All of Moab’s Bicycle shops have remarkable stories to tell.  This month we are focusing on Poison Spider Bicycles

The Poison Spider Bicycles story began in 1988 when Judy and Chuck Nichols brought their tour company to Moab and started Canyon Country Bed & Breakfast, Moab’s first B&B, and established a mountain bike rental fleet with 6 used bikes.  By 1990, the popularity of mountain biking exploded and both the bike rental operation and tour company moved from the B&B to the current location, which back then was a tiny turquoise and pink house called Nichols Bike Stop.

Poison Spider Bicycles
The giant spider on the side of Poison Spider Bicycles’ building has been a longtime landmark on the north end of Moab.

The name of the shop changed to Poison Spider Bicycles in 1992 and in the winter of 1993 work started on the current building, which opened in March of 1994.  Scott Newton started as a mechanic and, when offered the business in January of 2007, he took the opportunity to instill his love of riding through the business. All of the employees that work at Poison Spider Bicycle ride some type of bike. Triathletes, racers, mountain bikers, dirt jumpers and roadies all work there and convey their love of riding daily to the locals and tourists alike!

Poison Spider Bicycles Staff
The Poison Spider staff fully support Moab’s Do It Like A Moab Local program which promotes stewardship of our unique and fragile environment.

Poison Spider Bicycles, a longtime asset to the Moab Community, is involved in the following programs and organizations:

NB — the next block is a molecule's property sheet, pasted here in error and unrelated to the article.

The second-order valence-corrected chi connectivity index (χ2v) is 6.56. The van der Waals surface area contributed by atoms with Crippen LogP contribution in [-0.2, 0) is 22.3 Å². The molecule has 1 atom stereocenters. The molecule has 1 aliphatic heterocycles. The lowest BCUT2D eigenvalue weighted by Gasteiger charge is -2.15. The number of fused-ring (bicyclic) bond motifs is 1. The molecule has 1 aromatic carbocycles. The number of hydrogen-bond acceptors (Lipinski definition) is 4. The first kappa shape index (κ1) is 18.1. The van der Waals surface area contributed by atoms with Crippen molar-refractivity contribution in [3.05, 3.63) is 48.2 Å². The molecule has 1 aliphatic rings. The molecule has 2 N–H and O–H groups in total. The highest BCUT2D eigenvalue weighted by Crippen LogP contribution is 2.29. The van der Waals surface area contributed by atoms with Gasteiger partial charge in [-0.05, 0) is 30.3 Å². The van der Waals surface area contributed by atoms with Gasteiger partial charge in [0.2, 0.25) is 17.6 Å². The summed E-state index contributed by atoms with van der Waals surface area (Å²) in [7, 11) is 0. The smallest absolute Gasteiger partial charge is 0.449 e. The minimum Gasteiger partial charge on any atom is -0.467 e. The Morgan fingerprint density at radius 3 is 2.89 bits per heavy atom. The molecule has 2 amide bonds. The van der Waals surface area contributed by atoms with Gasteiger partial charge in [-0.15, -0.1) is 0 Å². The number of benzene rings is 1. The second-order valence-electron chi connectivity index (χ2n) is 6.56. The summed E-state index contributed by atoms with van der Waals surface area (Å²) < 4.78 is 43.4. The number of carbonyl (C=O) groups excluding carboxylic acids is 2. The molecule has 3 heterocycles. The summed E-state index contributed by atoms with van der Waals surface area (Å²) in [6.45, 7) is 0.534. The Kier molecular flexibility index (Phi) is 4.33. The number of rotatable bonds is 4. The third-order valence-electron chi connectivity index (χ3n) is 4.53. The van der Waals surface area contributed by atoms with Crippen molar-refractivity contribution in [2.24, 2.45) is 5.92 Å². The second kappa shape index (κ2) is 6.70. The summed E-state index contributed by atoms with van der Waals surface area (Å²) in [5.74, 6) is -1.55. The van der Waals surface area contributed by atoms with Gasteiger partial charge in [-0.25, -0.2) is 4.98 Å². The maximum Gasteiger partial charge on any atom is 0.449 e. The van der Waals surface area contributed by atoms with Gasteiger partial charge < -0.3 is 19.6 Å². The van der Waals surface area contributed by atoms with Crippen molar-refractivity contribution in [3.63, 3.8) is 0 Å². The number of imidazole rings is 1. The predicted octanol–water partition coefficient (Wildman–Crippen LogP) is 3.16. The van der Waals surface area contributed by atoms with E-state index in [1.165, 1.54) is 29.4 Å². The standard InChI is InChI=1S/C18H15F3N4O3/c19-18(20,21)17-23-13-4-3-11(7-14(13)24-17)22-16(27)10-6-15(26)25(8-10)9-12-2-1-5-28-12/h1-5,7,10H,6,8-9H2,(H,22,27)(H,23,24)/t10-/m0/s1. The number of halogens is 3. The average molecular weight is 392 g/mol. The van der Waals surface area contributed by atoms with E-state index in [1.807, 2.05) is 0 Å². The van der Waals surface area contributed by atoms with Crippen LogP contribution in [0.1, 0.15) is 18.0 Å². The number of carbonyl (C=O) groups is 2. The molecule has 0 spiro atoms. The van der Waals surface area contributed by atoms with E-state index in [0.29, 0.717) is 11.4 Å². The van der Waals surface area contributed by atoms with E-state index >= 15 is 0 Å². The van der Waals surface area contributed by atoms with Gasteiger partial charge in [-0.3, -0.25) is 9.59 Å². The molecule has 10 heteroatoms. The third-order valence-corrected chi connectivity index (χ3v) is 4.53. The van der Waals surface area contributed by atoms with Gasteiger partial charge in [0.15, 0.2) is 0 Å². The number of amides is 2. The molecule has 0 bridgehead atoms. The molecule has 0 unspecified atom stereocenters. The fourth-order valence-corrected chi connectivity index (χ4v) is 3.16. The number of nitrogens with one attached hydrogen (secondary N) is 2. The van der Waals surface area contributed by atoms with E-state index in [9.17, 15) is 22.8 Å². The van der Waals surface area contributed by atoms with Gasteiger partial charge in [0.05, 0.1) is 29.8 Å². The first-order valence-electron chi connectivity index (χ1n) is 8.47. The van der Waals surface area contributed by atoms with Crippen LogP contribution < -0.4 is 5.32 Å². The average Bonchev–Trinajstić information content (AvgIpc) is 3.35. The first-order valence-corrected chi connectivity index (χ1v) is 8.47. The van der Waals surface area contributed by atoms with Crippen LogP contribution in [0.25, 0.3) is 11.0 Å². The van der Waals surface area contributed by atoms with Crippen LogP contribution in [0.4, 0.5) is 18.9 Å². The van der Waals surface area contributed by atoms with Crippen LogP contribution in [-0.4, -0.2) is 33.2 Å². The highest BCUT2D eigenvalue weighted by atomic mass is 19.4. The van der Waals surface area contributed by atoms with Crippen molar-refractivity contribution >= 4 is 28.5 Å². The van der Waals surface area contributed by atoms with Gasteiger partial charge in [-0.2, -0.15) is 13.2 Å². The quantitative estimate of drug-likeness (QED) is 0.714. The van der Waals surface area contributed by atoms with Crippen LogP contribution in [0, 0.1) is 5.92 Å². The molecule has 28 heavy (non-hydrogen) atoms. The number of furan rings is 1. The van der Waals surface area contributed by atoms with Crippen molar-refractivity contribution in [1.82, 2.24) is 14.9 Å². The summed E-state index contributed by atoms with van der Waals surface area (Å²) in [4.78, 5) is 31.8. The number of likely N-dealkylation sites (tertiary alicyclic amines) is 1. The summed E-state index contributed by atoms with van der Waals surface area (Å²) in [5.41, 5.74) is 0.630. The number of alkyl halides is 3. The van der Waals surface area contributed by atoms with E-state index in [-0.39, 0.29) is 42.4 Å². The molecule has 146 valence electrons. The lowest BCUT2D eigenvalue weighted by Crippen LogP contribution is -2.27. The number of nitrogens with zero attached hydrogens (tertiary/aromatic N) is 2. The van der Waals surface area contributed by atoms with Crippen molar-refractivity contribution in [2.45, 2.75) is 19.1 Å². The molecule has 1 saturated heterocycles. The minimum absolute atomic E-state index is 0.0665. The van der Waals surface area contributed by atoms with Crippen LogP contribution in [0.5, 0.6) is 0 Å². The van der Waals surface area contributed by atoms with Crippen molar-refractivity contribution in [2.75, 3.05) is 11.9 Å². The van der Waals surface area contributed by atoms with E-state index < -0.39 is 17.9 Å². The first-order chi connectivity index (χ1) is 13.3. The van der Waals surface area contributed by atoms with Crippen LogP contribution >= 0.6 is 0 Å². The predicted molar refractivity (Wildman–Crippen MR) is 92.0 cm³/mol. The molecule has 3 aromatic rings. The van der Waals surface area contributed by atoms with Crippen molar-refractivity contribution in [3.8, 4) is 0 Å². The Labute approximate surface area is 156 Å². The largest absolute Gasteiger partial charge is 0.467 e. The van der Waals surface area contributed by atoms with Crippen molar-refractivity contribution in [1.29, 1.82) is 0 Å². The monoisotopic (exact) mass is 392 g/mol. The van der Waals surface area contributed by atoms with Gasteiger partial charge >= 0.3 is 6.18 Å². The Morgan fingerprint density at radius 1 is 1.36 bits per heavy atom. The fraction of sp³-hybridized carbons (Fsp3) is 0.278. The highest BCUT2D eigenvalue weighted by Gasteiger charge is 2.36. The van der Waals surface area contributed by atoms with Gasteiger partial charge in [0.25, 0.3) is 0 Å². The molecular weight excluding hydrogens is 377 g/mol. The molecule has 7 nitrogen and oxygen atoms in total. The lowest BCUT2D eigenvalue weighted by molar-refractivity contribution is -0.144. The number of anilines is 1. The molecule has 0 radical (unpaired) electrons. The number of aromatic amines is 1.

• High school and middle school mountain biking team coaches
  • Grand County High School student government and cheerleader sponsors
  • Bike rack provider to local businesses
  • Bike to work program for Moab employees
  • Christmas Toy Drive for foster families in Grand County
  • Christmas food drive
  • PSB recycles
  • Support for renewable energy sources by participating in the Utah Blue Sky Wind Generated Power Program
  • Donates a portion of their t-shirt sales to the Moab Trail Alliance
  • IMBA and Bikes Belong member

Poison Spider Bicycles achievements include:

  • Bicycle Dealer Showcase
  • Velo News, NBDA and North American Cyclists Top 100 Bicycle Shop
  • Trip Advisor Certificate of Excellence for the past three years as well.


Woman and child in Canyonlands National Park

There’s no place on Earth quite like Moab, Utah—it’s why millions of people flock here every year from every corner of the planet to hike, bike, raft, off-road, and generally enjoy the otherworldly scenery and unique terrain. In fact, some of us love it so much that we live here year-round. And while the Utah desert seems like a rugged place, you might be surprised to learn the environment is surprisingly sensitive. To make sure everybody—both locals and visitors alike—has the chance to enjoy our little slice of paradise for generations to come, residents of Moab are taking steps toward sustainability with the Moab First Sustainable Tourism Program. When you visit Moab, keep the following tips in mind to visit like a local and do your part to protect this amazing landscape.

Stay on the Trail

Hikers in Grandstaff Canyon